Last week’s decision from the European Central Bank (ECB) to raise interest rates by half a percentage point was accompanied by a warning from president Christine Lagarde that there could be many more such hikes to come next year.

Last week, the Bank of England (BOE) also raised interest rates by half a percentage point. But that is pretty much where the similarity ends, with the outlook for the UK economy appearing grim for next year that the bank may not be able to increase rates much higher.

As we have seen over the past few weeks, the exceptionally high inflation in the UK this year has led to widespread strikes as workers seek large pay rises.

These domestic challenges, coupled with the global growth headwinds faced by everyone, put the UK and the BOE under more pressure than either the ECB or the Federal Reserve faces.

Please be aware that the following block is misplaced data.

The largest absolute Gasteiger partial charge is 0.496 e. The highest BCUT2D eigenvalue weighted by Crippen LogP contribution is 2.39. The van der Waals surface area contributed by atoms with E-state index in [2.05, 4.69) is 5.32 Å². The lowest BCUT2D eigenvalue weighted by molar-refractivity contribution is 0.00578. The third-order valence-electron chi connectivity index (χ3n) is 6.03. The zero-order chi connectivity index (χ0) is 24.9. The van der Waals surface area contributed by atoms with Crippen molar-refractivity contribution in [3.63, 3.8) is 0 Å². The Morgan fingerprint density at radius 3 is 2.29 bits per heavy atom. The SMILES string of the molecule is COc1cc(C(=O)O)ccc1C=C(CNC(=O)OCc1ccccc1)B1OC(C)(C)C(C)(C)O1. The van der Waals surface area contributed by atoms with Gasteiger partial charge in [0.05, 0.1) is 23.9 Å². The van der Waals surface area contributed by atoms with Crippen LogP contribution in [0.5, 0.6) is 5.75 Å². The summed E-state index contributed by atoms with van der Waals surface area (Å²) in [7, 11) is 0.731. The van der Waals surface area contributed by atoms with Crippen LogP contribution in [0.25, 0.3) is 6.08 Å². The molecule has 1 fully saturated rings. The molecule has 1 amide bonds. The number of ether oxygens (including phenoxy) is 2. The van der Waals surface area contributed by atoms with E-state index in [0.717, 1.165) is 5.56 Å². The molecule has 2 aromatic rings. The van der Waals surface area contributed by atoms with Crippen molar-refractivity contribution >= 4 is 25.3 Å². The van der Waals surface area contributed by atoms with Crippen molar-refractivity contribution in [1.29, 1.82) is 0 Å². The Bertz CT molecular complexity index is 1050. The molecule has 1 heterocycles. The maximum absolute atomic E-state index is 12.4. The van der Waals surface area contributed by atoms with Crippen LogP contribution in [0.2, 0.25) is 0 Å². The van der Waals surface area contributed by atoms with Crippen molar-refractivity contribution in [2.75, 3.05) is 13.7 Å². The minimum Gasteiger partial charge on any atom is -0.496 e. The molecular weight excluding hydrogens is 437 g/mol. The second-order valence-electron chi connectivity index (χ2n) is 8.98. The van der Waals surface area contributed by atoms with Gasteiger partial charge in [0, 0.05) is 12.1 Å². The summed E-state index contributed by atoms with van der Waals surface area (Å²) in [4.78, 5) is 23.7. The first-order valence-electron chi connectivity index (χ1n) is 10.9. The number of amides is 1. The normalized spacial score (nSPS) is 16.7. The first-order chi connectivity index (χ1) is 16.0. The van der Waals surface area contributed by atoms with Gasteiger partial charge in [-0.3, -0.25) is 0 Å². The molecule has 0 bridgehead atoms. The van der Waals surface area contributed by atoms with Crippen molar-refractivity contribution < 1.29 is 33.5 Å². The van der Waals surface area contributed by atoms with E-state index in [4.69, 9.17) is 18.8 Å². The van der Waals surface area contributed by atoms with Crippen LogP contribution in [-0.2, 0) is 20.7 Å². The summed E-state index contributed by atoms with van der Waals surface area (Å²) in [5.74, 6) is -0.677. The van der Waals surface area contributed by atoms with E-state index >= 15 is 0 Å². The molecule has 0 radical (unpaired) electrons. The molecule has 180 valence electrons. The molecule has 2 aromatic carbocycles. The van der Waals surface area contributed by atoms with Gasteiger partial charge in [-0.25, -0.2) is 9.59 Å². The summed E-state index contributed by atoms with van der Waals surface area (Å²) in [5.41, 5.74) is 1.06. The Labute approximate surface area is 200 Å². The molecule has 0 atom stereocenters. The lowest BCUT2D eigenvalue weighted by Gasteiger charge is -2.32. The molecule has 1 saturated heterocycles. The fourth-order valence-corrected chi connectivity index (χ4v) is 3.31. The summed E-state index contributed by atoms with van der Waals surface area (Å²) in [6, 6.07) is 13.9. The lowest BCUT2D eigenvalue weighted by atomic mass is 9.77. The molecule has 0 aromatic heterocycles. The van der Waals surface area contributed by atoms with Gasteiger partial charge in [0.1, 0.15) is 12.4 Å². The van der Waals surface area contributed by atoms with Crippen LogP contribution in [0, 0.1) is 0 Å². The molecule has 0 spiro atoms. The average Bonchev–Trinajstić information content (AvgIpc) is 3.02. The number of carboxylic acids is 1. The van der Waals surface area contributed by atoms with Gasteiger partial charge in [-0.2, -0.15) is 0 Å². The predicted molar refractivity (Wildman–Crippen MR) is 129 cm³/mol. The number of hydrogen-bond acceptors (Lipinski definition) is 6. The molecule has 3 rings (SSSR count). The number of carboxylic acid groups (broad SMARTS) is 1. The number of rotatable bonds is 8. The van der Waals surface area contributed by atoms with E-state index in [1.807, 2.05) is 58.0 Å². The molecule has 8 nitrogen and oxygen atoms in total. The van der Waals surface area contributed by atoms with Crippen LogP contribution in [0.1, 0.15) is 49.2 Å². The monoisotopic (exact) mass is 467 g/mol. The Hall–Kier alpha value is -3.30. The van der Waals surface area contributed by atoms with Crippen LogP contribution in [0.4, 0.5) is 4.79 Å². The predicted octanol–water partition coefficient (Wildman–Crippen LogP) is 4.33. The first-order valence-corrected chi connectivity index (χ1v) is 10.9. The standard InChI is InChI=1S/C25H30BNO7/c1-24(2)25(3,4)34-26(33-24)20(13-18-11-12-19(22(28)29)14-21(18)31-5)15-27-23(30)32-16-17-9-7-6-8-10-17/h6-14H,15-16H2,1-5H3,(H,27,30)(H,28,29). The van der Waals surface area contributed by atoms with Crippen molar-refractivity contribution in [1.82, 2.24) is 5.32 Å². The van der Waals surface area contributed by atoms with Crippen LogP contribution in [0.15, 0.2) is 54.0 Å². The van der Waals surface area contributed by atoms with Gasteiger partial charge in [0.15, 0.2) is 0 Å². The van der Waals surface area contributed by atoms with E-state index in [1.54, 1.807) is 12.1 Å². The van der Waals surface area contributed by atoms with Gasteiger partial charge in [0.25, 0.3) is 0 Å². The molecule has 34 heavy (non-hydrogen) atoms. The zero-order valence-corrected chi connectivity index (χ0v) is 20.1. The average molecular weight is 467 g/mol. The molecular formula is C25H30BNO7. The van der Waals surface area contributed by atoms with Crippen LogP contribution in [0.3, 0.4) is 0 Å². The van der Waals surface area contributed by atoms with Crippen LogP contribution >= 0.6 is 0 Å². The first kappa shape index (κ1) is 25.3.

Should the BOE slow its policy tightening, or fail to get control of inflation, the value of the pound sterling will fall against both the euro and the dollar.

We saw in October of this year how quickly a move in the currency can occur when sterling briefly weakened to near parity with the euro.

While there has been a strong recovery since then, it seems likely that 2023 will bring further challenges for the UK currency, and with that, further challenges for Irish producers seeking to supply that market.